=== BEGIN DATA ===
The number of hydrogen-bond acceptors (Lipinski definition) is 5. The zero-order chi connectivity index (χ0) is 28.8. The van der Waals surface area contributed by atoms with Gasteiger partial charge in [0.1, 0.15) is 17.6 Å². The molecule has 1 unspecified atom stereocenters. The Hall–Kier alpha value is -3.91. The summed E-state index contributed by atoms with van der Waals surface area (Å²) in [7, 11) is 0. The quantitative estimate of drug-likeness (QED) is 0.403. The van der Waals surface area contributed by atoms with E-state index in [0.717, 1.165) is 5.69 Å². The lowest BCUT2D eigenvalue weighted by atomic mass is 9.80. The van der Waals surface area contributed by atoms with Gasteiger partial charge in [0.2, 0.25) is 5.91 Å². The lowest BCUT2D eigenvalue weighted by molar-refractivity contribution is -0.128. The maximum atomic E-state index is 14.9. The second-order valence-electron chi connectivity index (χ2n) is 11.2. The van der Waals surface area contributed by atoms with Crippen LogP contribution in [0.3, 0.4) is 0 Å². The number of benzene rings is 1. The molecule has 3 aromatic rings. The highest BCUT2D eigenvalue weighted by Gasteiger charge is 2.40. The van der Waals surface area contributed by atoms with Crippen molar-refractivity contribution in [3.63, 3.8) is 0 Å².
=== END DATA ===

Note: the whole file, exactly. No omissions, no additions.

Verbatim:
The number of hydrogen-bond acceptors (Lipinski definition) is 5. The zero-order chi connectivity index (χ0) is 28.8. The van der Waals surface area contributed by atoms with Gasteiger partial charge in [0.1, 0.15) is 17.6 Å². The molecule has 1 unspecified atom stereocenters. The Hall–Kier alpha value is -3.91. The summed E-state index contributed by atoms with van der Waals surface area (Å²) in [7, 11) is 0. The quantitative estimate of drug-likeness (QED) is 0.403. The van der Waals surface area contributed by atoms with E-state index in [0.717, 1.165) is 5.69 Å². The lowest BCUT2D eigenvalue weighted by atomic mass is 9.80. The van der Waals surface area contributed by atoms with Gasteiger partial charge in [0.2, 0.25) is 5.91 Å². The lowest BCUT2D eigenvalue weighted by molar-refractivity contribution is -0.128. The maximum atomic E-state index is 14.9. The second-order valence-electron chi connectivity index (χ2n) is 11.2. The van der Waals surface area contributed by atoms with Crippen LogP contribution in [0.3, 0.4) is 0 Å². The number of benzene rings is 1. The molecule has 3 aromatic rings. The highest BCUT2D eigenvalue weighted by Gasteiger charge is 2.40. The van der Waals surface area contributed by atoms with Crippen molar-refractivity contribution in [3.63, 3.8) is 0 Å².